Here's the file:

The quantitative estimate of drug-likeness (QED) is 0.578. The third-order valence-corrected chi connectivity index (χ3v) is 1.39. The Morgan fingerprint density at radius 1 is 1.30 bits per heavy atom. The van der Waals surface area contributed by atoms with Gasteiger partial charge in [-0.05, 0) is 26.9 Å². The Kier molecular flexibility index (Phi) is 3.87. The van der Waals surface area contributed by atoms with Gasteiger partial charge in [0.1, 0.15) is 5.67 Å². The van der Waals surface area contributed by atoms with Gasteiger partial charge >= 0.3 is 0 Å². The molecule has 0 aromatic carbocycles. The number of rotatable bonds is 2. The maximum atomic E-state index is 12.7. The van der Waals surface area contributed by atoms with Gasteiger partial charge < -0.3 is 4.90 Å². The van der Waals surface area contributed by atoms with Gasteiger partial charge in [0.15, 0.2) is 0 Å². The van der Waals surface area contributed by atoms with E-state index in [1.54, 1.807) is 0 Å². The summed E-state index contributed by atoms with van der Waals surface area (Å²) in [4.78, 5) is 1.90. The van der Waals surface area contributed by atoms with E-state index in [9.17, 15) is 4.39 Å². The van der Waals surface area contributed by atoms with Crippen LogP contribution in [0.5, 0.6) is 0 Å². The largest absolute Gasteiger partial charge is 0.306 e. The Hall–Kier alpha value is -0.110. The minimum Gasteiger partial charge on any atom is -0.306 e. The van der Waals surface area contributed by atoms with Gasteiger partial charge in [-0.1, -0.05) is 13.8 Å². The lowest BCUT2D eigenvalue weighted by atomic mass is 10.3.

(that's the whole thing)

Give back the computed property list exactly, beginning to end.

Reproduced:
The quantitative estimate of drug-likeness (QED) is 0.578. The third-order valence-corrected chi connectivity index (χ3v) is 1.39. The Morgan fingerprint density at radius 1 is 1.30 bits per heavy atom. The van der Waals surface area contributed by atoms with Gasteiger partial charge in [-0.05, 0) is 26.9 Å². The Kier molecular flexibility index (Phi) is 3.87. The van der Waals surface area contributed by atoms with Gasteiger partial charge in [0.1, 0.15) is 5.67 Å². The van der Waals surface area contributed by atoms with Gasteiger partial charge >= 0.3 is 0 Å². The molecule has 0 aromatic carbocycles. The number of rotatable bonds is 2. The maximum atomic E-state index is 12.7. The van der Waals surface area contributed by atoms with Gasteiger partial charge < -0.3 is 4.90 Å². The van der Waals surface area contributed by atoms with Gasteiger partial charge in [0.15, 0.2) is 0 Å². The van der Waals surface area contributed by atoms with E-state index in [1.54, 1.807) is 0 Å². The summed E-state index contributed by atoms with van der Waals surface area (Å²) in [4.78, 5) is 1.90. The van der Waals surface area contributed by atoms with E-state index in [9.17, 15) is 4.39 Å². The van der Waals surface area contributed by atoms with Crippen LogP contribution in [0.5, 0.6) is 0 Å². The largest absolute Gasteiger partial charge is 0.306 e. The Hall–Kier alpha value is -0.110. The minimum Gasteiger partial charge on any atom is -0.306 e. The van der Waals surface area contributed by atoms with Gasteiger partial charge in [-0.1, -0.05) is 13.8 Å². The lowest BCUT2D eigenvalue weighted by atomic mass is 10.3.